Can there be any possibly better day in America than one after which the Baltimore Orioles just beat down C.C. Sabathia and the Yankees to stay in first place for at least one more day? I can't think of one, but here today it's about one of 2008's best movies that caught me by surprise.
Going into "Doubt" I was so unsure I even wanted to see it that I can remember wavering at the door and almost picking something else (but of course now I can't even remember what that second choice would have been.)
So, why not see "Doubt"? Well, first of all, the subject matter - child sexual abuse by Catholic priests - was just so tired, and I couldn't imagine another movie about it offering any real insight of any kind. And second, with it being Meryl Streep vs. Philip Seymour Hoffman, I was just afraid that much genuine star power would make it impossible for them to just meld into the story and disappear in their roles.
Well, as anyone who's seen "Doubt" can attest, I was wrong on all fronts. What writer/director John Patrick Shanley came up with from his own play of the same name is a much more intimate affair than I expected, dealing with what the suspicion and possibility of misconduct does to its players rather than the broader issue itself. It's just a snapshot of what may or may not have happened at one Catholic school in 1964, and as that it's extremely effective and just as entertaining.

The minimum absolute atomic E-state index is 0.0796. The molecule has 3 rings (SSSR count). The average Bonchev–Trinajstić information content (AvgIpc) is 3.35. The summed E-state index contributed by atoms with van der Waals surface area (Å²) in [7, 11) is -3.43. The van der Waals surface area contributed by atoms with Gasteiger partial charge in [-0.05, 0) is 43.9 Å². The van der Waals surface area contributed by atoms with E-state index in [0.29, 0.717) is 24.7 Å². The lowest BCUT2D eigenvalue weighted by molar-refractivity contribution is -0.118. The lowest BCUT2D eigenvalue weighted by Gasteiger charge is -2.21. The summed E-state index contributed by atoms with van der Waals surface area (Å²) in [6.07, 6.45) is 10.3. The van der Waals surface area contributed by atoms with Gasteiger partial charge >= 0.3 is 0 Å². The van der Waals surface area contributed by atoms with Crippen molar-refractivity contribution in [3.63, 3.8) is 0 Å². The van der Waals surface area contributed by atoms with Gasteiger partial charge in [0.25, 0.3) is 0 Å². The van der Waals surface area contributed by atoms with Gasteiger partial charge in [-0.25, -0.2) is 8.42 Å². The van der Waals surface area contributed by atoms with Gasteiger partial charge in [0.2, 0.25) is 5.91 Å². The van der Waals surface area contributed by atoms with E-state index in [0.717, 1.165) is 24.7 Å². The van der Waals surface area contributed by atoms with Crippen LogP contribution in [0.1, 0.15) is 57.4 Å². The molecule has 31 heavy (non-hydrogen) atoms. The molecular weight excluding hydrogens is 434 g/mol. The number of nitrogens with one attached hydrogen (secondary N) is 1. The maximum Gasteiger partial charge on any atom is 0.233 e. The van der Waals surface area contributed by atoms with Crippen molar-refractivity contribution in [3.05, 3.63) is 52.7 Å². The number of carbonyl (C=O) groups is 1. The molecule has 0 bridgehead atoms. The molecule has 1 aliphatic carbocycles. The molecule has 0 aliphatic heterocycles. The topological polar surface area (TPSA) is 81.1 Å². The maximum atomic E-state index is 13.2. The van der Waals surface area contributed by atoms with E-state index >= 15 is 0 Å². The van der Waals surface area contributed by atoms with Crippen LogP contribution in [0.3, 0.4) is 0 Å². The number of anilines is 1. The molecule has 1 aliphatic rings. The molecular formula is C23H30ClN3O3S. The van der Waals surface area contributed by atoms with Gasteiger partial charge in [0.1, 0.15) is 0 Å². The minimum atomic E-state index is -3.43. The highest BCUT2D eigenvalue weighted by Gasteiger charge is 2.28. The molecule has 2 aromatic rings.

But it's also a battle of wills between Streep's mother superior and Hoffman's parish priest, and in terms of performance Streep definitely gets the better of it here, but they're both as good as expected. In playing Sister Aloysius Beauvier, Streep just contains the character's conflicting motivations perfectly, so when we see where it takes her in the final scene (which you won't hear any more about from me), it's as surprising as it is just a gut punch.
And I was very happy that Penelope Cruz won the Oscar for Best Supporting Actress this year because there's no higher art than genuine comedy, but no actress took over a movie so completely in a short period of time than Viola Davis did here (and I was just watching "Out of Sight" again the other night - because, well, why not? - and realized she played Moselle in that seriously satisfying flick too.)
Anyways, rent "Doubt" if you haven't seen it already, and I'll leave you today with the second poster from Spike Jonze's upcoming take on "Where the Wild Things Are." It just made me smile. Peace out.
Tuesday, April 07, 2009
Posted by Reel Fanatic at 7:18 AM